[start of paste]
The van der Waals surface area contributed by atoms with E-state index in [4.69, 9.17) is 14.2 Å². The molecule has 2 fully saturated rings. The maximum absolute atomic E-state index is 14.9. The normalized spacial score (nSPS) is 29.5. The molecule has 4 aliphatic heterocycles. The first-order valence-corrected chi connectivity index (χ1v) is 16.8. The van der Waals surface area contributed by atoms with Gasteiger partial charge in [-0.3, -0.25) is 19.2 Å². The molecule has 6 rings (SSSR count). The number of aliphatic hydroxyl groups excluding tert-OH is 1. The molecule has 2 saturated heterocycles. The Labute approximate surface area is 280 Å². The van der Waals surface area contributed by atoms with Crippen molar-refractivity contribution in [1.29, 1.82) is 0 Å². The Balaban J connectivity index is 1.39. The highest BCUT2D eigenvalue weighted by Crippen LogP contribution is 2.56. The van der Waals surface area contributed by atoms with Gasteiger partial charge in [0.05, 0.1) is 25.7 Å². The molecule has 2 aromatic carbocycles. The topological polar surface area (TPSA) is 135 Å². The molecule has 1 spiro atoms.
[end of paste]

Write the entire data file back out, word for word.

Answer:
The van der Waals surface area contributed by atoms with E-state index in [4.69, 9.17) is 14.2 Å². The molecule has 2 fully saturated rings. The maximum absolute atomic E-state index is 14.9. The normalized spacial score (nSPS) is 29.5. The molecule has 4 aliphatic heterocycles. The first-order valence-corrected chi connectivity index (χ1v) is 16.8. The van der Waals surface area contributed by atoms with Gasteiger partial charge in [-0.3, -0.25) is 19.2 Å². The molecule has 6 rings (SSSR count). The number of aliphatic hydroxyl groups excluding tert-OH is 1. The molecule has 2 saturated heterocycles. The Labute approximate surface area is 280 Å². The van der Waals surface area contributed by atoms with Crippen molar-refractivity contribution in [1.29, 1.82) is 0 Å². The Balaban J connectivity index is 1.39. The highest BCUT2D eigenvalue weighted by Crippen LogP contribution is 2.56. The van der Waals surface area contributed by atoms with Gasteiger partial charge in [0.05, 0.1) is 25.7 Å². The molecule has 2 aromatic carbocycles. The topological polar surface area (TPSA) is 135 Å². The molecule has 1 spiro atoms.